Well, a potter anyway. She’s been throwing pots (on the wheel, not at me) for several years now and she’s remarkably talented. She originally started taking classes to provide a creative outlet while I was away at my nightly gigs but her work is good enough to sustain her ongoing passion for it. I was tethered to the house today and decided to make the most of it by working out a lighting idea that’s been rattling around my noggin for a while, using her some of her less popular work as subjects.
I’ve had this concept of “playing with dark” in mind and decided to gather up some of Tracy’s “misfit” work as a subject. I’m a fan of minimalism, both in composition and lighting, so I shot each of these photos with a single light source only. This K.I.S.S. theory is part of my general problem-solving approach to photography.
The light source in all of these was a Nikon SB-800 triggered via CLS by my camera’s on-board flash.
This first shot was done with an 18×30 softbox placed high camera right, slightly behind the pots.
The intention was to highlight the rims of the items against the black background but still have a bit of wraparound to give a little shape to the pots.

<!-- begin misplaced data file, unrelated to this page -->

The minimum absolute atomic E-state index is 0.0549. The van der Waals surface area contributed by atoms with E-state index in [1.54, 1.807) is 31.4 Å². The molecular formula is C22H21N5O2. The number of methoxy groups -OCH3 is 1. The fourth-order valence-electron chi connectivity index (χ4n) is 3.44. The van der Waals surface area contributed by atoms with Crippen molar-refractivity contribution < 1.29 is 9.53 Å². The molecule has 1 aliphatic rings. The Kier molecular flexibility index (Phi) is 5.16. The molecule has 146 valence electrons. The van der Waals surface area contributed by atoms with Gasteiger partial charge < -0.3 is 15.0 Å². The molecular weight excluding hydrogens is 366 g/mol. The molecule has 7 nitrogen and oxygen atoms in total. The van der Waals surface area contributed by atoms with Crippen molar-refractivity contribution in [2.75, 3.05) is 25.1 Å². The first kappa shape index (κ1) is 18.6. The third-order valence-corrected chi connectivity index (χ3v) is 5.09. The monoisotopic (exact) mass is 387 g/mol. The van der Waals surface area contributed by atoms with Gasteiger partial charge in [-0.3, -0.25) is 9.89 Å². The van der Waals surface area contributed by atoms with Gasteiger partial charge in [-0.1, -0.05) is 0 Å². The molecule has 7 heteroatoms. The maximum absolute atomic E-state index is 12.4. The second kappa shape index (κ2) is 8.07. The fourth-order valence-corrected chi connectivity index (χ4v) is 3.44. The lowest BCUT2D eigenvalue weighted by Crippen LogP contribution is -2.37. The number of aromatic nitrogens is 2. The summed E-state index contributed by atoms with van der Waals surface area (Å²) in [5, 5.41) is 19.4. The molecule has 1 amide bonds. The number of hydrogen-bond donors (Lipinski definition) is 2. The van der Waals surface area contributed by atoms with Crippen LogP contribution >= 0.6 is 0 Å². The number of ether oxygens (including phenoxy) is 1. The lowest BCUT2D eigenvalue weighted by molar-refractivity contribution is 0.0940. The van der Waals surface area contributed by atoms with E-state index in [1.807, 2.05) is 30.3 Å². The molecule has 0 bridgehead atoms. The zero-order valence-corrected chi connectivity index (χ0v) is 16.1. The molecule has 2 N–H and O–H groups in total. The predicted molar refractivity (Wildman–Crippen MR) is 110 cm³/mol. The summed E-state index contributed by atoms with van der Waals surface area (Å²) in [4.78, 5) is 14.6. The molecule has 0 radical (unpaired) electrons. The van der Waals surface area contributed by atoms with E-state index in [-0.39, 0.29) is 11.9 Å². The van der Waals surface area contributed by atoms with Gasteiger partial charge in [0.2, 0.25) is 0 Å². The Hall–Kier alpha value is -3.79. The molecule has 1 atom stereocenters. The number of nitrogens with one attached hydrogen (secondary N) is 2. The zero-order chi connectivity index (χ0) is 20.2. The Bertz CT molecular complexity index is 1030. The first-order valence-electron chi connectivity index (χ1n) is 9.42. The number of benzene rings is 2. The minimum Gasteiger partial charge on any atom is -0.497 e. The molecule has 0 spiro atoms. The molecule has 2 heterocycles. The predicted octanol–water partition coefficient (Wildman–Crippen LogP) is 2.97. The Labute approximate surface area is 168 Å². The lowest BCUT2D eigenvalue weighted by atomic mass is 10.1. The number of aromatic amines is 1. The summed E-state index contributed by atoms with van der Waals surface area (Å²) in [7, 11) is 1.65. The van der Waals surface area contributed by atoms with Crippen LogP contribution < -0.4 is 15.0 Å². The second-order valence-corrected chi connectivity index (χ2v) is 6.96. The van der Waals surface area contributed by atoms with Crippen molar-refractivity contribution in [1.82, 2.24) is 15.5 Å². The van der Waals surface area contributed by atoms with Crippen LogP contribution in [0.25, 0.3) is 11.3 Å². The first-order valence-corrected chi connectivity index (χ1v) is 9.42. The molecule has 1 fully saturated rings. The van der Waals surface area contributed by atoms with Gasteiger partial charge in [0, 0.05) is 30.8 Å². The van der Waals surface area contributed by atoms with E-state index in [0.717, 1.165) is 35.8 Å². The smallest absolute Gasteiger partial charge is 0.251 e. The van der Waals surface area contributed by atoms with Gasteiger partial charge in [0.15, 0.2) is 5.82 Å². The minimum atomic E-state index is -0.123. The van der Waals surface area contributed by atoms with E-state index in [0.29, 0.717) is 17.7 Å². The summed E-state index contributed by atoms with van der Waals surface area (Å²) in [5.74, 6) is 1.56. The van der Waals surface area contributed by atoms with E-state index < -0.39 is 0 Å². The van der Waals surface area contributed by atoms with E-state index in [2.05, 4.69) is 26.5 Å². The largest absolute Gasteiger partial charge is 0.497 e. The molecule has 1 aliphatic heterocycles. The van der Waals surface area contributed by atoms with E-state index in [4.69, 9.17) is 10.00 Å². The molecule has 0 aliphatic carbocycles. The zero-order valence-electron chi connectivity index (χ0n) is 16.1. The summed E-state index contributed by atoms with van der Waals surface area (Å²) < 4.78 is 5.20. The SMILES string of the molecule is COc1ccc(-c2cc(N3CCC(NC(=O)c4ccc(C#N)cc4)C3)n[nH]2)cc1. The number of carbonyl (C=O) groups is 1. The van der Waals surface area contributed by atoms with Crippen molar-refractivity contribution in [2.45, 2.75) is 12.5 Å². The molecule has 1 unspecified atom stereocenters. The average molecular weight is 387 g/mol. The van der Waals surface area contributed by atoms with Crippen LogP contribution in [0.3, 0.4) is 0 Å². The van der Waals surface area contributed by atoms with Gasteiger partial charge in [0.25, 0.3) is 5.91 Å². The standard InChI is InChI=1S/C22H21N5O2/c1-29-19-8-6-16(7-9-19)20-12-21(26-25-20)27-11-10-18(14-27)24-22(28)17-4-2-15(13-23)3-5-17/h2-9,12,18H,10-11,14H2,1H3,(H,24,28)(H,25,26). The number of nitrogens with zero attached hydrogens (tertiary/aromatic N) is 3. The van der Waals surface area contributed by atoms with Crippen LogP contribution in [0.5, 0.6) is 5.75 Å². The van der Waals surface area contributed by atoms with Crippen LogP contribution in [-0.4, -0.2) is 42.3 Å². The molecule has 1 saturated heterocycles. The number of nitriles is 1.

I wanted to give just a hint of what they are and invite a closer look.
Here I placed the same softbox directly above the pots firing straight down at them with the goal of presenting the color and texture of the pots from a more common angle.
I wanted to highlight the variety of shapes, sizes and textures of Tracy’s work, even if these are her supposed “rejects”.
They’re a damn sight better than anything I could make out of clay. I’d probably just end up with it in my ears or something.
The final shot of the day actually involved two lights (I lied above) but only one lights the subject. I was playing with very low settings on the flash and really liked the way the softbox lit the curves of this caved-in vase without revealing its entire form.
The softbox is just to the right of the subject, firing down at approximately a 45 degree angle.
In order to separate the vase from the background slightly, I placed a Nikon SB-600 under the shooting table and aimed it at the background through a Honl spot grid.
While I don’t think these are Earth-shatteringly artistic shots, they do demonstrate the lighting ideas I had in my head. Now that I’ve gotten the results I wanted from inanimate objects I hope to duplicate them on a band shoot this weekend.